They also have a steadily built body with a rounded head, short thick neck, and squatty bills that are orange colored with a black tip at the edge. Their legs are a combination of yellow and orange, and a black band is prominent on the forehead from one eye to the other.
Pygmy Falcon (Polihierax semitorquatus)
Pygmy Falcons are a tiny raptor species endemic to eastern and southern Africa that also happen to be the smallest raptors on the entire continent. These birds flourish in arid and semi-arid zones with minimal ground covers and scattered large trees.
The adult Pygmy Falcons are whitewashed on their face and breast and have a grey head. They have spotted black and white flight feathers and tails.
Pacific Screech-Owl (Megascops cooperi)
Pacific Screech Owls are medium-sized nocturnal birds native to Central America. Mangroves, swamps, semi-arid and arid forests form the natural habitats for these birds of prey.
Pacific Screech Owls have prominent ear tufts and a pale grey facial disk lined with white and blackish borders. Their upperparts are tawny grey, while the lower parts are off-white. Like most owls, they, too, have bright yellow eyes.
Pigeon Guillemot (Cepphus columba)
Pigeon Guillemots are a medium-sized, migratory seabird species endemic to the North Pacific Coastal Waters. The breeding habitats of these birds include rocky shores and islands that are close to shallow waters and lakes.
These birds have a dark brown breeding plumage with white wing patches. During the winters, their upper parts gain a shimmery black complexion, while their underparts are white.
Their crowns, foreheads, eye lines, and ear coverts are all black with white tips. Their underwings are pale and dark irrespective of their plumage.
There is no record of any sexual dimorphism between the adult sexes, in either plumage or size.
Purple Gallinule (Porphyrio martinicus)
Purple Gallinules are medium-sized rails native to the southeastern United States. In their non-breeding season, however, they are more often spotted across the inland areas of Central America.
Purple Gallinules have long legs and toes that help to walk smoothly into floating vegetation.
Their plumage is purplish-blue but appears to be shiny green in good lighting.
These birds have a pastel blue shield on their foreheads with reddish-yellow bills. Their legs and feet are bright yellow.
Pelagic Cormorant (Urile pelagicus)
Pelagic Cormorants are a non-migratory waterbird species native to northwest America. These birds prefer to nest and breed on cliffs and the headlands of rocky coasts.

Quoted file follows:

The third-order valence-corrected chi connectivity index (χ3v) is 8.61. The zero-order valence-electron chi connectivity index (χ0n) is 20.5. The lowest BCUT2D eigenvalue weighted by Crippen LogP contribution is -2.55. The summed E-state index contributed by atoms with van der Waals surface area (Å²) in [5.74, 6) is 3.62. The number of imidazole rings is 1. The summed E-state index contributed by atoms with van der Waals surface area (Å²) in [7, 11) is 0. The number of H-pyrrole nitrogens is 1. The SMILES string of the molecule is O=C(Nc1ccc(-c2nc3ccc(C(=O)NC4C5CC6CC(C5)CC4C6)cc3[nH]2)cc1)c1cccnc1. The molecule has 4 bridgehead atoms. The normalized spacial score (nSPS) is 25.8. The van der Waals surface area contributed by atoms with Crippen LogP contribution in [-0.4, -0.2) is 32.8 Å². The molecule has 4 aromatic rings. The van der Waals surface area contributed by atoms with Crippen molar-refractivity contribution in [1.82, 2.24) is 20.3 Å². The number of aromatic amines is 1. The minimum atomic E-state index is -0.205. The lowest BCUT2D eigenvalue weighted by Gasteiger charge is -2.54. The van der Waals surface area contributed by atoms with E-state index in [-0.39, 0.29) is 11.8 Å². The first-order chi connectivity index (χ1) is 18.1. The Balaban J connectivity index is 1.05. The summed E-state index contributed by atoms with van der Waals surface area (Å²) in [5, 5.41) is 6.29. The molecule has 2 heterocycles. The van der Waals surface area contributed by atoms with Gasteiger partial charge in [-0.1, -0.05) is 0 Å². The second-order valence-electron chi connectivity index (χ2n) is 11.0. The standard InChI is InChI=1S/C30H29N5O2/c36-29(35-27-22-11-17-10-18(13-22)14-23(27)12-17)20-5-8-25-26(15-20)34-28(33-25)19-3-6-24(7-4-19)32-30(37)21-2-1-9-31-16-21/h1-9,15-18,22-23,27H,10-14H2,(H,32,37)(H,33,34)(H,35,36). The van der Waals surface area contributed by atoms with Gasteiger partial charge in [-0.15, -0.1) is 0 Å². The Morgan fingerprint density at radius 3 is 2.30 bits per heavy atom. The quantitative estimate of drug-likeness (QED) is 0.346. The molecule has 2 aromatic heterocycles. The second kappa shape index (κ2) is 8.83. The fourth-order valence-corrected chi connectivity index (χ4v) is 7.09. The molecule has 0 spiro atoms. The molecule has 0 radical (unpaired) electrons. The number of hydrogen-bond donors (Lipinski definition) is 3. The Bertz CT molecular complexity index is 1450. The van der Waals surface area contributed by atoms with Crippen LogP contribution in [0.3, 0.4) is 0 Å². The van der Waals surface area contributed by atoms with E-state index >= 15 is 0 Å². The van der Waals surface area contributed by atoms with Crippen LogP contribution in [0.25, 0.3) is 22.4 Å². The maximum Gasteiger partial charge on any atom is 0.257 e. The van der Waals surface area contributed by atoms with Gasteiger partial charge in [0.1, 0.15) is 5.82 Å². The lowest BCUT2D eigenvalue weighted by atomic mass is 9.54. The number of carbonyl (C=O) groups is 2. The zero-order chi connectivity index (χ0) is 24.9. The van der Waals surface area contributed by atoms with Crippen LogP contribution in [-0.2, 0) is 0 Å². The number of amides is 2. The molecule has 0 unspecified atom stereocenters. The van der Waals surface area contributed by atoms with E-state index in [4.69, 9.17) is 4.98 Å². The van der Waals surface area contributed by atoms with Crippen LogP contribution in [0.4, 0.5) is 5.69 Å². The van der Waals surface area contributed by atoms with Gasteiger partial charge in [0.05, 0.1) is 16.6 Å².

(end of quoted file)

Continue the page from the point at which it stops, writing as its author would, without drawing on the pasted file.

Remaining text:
Their breeding plumage is characterized by two short crests, white thighs, and white flop fumes on the head and neck. The dark skin just below the eye also appears to be a polished shade of magenta during this time.
In their non-breeding plumage, these cormorants are fully black with metallic glitter. Their long, thin bills are black throughout the year.
Parakeet Auklet (Aethia psittacula)
Parakeet Auklets are a tiny seabird species endemic to the North Pacific. They are commonly found in the boreal waters of Alaska, Kamchatka, and Siberia. Cliffs, boulder fields of offshore islands are their primary breeding habitats.
The plumage on the upper parts of Parakeets Auklets is dark, while the underparts are white. A single white plume projects from their eye, which is a distinguishing feature of these birds. They have short, orange bills.
Painted Stork (Mycteria leucocephala)
The Painted Storks are large wader birds found in the Indian Subcontinent. These storks are also commonly spotted on the plains of tropical Asia, south of the Himalayas.
Painted Storks get their name from their pink tertial feathers that are found in adults. Unfortunately, their beautiful plumage is the reason why these birds have a near threatened population status.
Painted Storks have a heavy, yellow-colored beak with a down-curved tip, similar to that of an Ibis. They have a bare head, which is usually orange or reddish in color. Their long tertial feathers have pink tips and extend over their back and rump when at rest.
Pinnated Bittern (Botaurus pinnatus)
The Pinnated Bitterns are large bitterns endemic to Paraguay that are commonly found in the New World tropics. They are nocturnal birds that inhabit areas around freshwater and waterlogged depressions.
Both sexes of this species display strong sexual dimorphism in size, with the males being larger and heavier than the females.
All adults have similar plumage, with their upper parts colored in a muddy brown hue, while underparts are white with a few brownish markings.
Peruvian Pelican (Pelecanus thagus)
Peruvian Pelicans are a near-threatened bird species of the Pelican family. These birds are found on the west coast of South America and Northern Peru. Additionally, they occur in southern Chile and Ecuador as visitors.
Peruvian Pelicans have dark plumage, with a single white stripe running from the top of their bill, to their crown and down the sides of their neck. They also have a few long, tufted feathers on the top of their head.
Peaceful Dove (Geopelia placida)
Peaceful Doves are a non-migratory pigeon species that are endemic to Australia and New Guinea.
Like all other pigeon and dove species, these birds, too, lack sexual dimorphism between their counterparts. Both sexes have a pink-and-grey breast, with checkered brown wings. One of their identifying factors is the blue-grey rings that surround their eyes.
Pink-Footed Goose (Anser brachyrhynchus)